Why Women Don’t Like Win/Lose Negotiation
I did a workshop recently which I called Think Like A Woman ~ Negotiate Like A Man. My starting point for creating this workshop was how often we read and hear that women can’t negotiate, because we are too accommodating to be good negotiators, more easily accept the first offer than men do, and initiate negotiations less frequently than men do. Many of these research findings are widely accepted, but it has occurred to me that the folks who talk about this information interpret it through the lens of win/lose negotiation: both parties compete to win as much as they can.
It’s not that women can’t do “win/lose” kinds of deals. It’s that our larger purpose – nurturing life – whether it’s the life of our children, our family, our circles – usually overrides the “I-self,” the ego that wants its cake and wants to eat it too (more on that in subsequent columns.)
Who’s Talking About Win/Win?
Win/lose strategies are only one of the ways people can negotiate. On the other end of the continuum are win/win strategies, something you hear about less frequently. What we see in the news and portrayed in movies and television are people trying to get the better of each other, working to get the best deal while the other person gets the worst deal.
In January 2011, USA Network tried to give us a different point of view. They aired a TV show, Fairly Legal, starring Sarah Shahi as Kate Reed, a young woman who changes her profession from lawyer to mediator. In additional to the complicated interpersonal plots, the series showed Kate bringing angry litigants together and helping them find more productive, responsible and mutually beneficial solutions. The show had two seasons ~ it was way too boring to watch people cooperating and collaborating instead of battling each other.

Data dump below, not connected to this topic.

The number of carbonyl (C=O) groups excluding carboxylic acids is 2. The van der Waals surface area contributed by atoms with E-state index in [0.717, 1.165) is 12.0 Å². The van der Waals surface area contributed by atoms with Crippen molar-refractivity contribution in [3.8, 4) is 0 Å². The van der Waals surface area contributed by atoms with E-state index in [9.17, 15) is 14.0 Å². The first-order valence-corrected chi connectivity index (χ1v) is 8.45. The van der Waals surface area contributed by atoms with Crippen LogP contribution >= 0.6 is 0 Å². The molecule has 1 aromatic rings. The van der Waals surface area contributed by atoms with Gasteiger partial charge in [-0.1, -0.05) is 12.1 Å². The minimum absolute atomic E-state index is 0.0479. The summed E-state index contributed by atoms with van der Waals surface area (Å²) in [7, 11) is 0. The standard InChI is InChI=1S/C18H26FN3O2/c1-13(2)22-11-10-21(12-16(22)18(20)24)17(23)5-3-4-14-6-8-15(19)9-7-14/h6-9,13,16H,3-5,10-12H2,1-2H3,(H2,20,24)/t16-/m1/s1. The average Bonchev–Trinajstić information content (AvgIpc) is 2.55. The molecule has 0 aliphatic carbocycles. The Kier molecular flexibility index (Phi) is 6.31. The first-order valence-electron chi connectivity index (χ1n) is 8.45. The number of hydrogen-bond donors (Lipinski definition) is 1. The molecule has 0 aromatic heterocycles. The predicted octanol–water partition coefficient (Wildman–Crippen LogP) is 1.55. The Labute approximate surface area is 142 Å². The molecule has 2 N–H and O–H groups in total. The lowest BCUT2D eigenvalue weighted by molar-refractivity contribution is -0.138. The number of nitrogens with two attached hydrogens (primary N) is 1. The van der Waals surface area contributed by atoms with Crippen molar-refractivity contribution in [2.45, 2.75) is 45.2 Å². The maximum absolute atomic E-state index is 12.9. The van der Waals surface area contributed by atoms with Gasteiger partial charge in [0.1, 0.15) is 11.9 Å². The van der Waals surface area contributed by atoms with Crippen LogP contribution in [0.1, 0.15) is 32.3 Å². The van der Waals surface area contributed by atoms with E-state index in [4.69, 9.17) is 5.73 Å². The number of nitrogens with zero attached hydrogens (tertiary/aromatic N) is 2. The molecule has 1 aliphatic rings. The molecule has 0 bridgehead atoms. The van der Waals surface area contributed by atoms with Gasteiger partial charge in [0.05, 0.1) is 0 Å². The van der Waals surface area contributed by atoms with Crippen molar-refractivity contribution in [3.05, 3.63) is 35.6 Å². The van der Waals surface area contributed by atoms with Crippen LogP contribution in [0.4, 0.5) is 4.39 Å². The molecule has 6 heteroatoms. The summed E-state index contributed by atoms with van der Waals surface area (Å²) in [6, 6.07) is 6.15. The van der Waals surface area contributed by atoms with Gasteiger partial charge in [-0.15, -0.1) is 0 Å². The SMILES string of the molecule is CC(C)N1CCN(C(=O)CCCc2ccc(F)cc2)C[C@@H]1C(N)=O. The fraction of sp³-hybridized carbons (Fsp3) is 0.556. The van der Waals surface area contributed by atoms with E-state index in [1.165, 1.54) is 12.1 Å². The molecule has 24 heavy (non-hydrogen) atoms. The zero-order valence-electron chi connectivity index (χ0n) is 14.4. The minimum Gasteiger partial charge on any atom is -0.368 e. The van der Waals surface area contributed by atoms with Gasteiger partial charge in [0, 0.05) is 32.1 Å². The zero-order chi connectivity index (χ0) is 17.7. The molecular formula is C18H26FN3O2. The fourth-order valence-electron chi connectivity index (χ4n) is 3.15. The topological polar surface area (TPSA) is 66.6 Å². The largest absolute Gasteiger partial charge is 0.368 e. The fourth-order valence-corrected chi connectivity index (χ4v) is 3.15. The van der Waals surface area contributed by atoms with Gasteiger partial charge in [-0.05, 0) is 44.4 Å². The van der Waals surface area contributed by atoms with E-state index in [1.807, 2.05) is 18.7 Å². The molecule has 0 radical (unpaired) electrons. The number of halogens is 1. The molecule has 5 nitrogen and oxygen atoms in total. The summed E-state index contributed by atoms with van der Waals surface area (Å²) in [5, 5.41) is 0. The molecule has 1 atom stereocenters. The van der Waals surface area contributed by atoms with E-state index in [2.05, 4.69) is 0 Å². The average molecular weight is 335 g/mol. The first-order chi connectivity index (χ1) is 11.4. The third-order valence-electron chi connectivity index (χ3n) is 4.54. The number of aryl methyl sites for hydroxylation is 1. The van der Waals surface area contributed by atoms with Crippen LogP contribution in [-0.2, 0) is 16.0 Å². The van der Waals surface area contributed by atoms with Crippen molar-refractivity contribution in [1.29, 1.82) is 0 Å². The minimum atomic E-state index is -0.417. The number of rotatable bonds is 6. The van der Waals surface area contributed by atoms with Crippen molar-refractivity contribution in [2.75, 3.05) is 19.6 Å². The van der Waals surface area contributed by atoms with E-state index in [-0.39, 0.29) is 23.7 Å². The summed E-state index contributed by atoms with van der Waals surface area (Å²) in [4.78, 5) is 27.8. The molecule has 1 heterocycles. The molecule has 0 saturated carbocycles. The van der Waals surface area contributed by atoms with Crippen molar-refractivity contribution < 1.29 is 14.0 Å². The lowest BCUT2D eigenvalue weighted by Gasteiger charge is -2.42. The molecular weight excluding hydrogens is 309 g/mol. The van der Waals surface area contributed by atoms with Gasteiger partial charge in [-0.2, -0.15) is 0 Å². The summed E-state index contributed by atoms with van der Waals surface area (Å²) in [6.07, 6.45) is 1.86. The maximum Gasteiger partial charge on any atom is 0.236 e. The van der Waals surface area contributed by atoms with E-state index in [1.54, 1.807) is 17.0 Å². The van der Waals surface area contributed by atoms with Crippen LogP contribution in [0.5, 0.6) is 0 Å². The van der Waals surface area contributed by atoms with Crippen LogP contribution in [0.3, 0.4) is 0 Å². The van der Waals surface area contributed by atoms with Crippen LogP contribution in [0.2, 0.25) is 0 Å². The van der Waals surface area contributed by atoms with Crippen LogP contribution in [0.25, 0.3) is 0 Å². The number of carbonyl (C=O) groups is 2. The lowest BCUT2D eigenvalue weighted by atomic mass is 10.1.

I mention Sarah Shahi because she currently stars in Person of Interest where she plays a sociopathic sharpshooter. The theme of Person of Interest revolves around a former CIA officer (Jim Caviezel) recruited by a mysterious billionaire (Michael Emerson) to prevent violent crimes in New York City. The show itself is very violent: both the good guys and the bad guys are pretty crazy and out for blood. I’m totally addicted to this show and so is Jeff. He’s in love with Sarah Shahi’s character because she is so hot, so in your face and ~ armed and dangerous. We watched Fairly Legal a few times when it first aired, and ho – hum ~ time for a nap.
So it’s no wonder that we (the collective we) are not running around cheerleading for the kind of win/win negotiation that includes empathy and respect for other people. We’re addicted to having good guys and bad guys and watching people beat each other up in the name of preventing violence.
And that is the frame through which women are judged when they negotiate. The question everyone is asking is, are you big and bad enough to win, without concern for anyone else. Let’s start with a new question:
Where on the continuum are you? Do you want to win as much as you can, without regard to anyone else? Do you want to “share the pie” so everyone can get something they need or want? Where on the continuum are you?